The official explanation of the season defines the spirit that should mark the life of each believer and of every believing community as “devout and joyful expectation.” We can expect that Christ’s first coming and presence has changed and challenged the darkness of sin and death and makes clear God’s intention to refuse to allow the world to be lost.  We can expect Christ’s second coming to bring life to fullness and make the victory over sin and death complete.  As believers, we wait devoutly and joyfully for signs of God’s presence among us in Word and Sacrament, inviting us to become one with the reign of Christ’s love.  Advent asks us to wait and hope with devotion and joy as we await his return in glory.  The waiting that we do has a two-fold nature: “waiting in memory of the first, humble coming of the Lord in our mortal flesh,” and the waiting supplication for his final, glorious coming as Lord of History and “universal Judge.”  (From the Directory of Popular Piety and the Liturgy.)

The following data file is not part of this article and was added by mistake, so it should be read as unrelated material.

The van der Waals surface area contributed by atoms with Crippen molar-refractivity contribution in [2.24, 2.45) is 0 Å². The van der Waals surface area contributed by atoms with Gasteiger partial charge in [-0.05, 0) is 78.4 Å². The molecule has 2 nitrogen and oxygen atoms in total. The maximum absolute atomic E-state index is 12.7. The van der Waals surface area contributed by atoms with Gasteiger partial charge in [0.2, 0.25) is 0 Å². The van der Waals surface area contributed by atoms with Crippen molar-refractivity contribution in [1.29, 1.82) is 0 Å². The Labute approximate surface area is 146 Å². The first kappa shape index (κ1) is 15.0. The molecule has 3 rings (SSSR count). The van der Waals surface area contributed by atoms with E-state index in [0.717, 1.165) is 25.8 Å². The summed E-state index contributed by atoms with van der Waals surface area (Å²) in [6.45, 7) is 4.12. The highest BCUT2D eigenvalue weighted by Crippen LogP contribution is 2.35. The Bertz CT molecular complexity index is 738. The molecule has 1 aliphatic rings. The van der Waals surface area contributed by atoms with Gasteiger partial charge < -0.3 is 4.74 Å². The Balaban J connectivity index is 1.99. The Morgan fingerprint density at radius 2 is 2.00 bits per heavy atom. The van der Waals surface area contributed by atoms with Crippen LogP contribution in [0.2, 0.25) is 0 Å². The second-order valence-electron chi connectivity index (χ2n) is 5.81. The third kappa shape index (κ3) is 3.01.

A Reflection:  What if the Season of Advent were commercialized in our stores just like the Season of Christmas?  What would it look like?   If the stores, radio and television stations were to sell Advent like they do Christmas, what would they sell?  What special Advent songs would you hear on the radio?  What special programs would air on TV?  Who would you interview for Advent?  What acts of devout and joyful expectation for being freed from the power of sin and death and for believing that one day you will be completely free from its power, sells you on the Season of Advent this year?  How is and will God show you that you are someone who he refuses to be lost?  How does the season of Advent speak to pandemic sickness and racial tensions and injustices that we experience today? How can we bring the Good News to others?  Do participating in any of the spiritual and corporal works of mercy reveal how Christ has come, is come and will come again?  Come, Lord Jesus, Come!